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    Controversy Surrounding Optimality Theory

    Number of Pages: 12


    Summary of the research paper:

    In twelve pages this research paper examines the linguistic theory known as OT in a consideration of the problems and controversy surrounding it. Seven sources are cited in the bibliography.

    Name of Research Paper File: D0_khot.rtf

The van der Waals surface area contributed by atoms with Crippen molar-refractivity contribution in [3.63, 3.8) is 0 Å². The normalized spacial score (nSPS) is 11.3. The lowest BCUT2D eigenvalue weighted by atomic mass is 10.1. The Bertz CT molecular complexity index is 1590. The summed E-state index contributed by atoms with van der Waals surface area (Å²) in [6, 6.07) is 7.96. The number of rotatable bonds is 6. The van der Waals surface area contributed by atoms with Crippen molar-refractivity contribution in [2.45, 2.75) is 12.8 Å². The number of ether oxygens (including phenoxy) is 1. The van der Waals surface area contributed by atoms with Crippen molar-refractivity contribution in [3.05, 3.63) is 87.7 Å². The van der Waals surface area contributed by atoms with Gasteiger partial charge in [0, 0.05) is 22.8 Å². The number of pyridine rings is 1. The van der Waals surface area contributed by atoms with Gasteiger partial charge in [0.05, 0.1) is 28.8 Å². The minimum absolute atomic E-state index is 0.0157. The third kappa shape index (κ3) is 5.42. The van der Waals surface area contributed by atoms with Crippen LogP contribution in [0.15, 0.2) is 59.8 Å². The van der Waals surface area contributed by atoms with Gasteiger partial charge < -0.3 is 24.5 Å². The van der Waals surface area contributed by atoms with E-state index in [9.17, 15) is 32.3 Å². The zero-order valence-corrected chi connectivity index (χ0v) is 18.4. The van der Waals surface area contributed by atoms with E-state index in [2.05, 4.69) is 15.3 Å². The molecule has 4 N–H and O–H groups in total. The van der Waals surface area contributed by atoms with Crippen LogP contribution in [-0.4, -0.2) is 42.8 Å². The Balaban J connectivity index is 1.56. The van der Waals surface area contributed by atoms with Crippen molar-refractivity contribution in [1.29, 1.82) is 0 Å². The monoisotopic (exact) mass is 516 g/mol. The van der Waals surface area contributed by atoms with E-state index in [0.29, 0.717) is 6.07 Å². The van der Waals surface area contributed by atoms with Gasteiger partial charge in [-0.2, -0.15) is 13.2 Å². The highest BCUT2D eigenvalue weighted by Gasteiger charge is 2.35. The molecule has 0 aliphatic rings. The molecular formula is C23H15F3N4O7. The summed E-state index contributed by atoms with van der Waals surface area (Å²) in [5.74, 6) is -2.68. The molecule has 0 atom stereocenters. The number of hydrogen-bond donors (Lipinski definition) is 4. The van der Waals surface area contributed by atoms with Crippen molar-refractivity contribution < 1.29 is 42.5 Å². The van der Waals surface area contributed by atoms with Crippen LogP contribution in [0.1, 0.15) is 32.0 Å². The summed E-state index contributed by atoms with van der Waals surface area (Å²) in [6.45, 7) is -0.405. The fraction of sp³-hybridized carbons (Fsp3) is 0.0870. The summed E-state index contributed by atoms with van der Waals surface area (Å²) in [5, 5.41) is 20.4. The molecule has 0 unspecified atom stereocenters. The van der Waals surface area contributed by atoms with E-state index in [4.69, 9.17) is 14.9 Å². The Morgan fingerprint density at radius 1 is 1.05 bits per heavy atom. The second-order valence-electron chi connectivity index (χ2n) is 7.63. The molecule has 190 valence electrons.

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    the rule-based serial phonological model. However, while OT has much to recommend it, some linguists feel that OT does not provide a better model of phonology than previous models. These  critics point to the fact that OT "does not provide us with a substantive theory of grammar right away, not does it automatically lead to a unified view of set-up  syntax" (Dekker, et al, 2000, p. 19). The follow discussion will examine the parameters of OT, what it is and its significance, as well as at problem areas of OT,  such as opacity and ineffability. Ideally, a phonological model should encompass the entirety of this field, providing a logical template for exploring all eventualities. While OT helps in facilitating  such a model, as the following discussion will illustrate, it is not perfect. Background Information The central hypothesis that drives modern linguistic research is due to the work  of Noam Chomsky, who posited in the 1960s that human beings in an innate ability to learn language (Archangeli, 1997). However, Chomsky also proposed that there limits on what sounds  or strings of sounds can constitute a human language. The universal "properties of the worlds languages result from inflexibility in this innate language capacity" (Archangeli, 1997, p. 2). Linguists employ  the term "universal grammar to refer to the innate language knowledge that is inherent in the human brain (Archangeli, 1997). OT is a linguistic model that encompasses both universal and  "language-specific" properties, and how they are expressed (Archangeli, 1997). OT made its public debut at the University of Arizona Phonology Conference  in Tucson in April of 1991, when Alan Prince and Paul Smolensky presented a paper entitled "Optimality" (Archangeli, 1997). While OT has impacted all of linguistics, but, in particular, 

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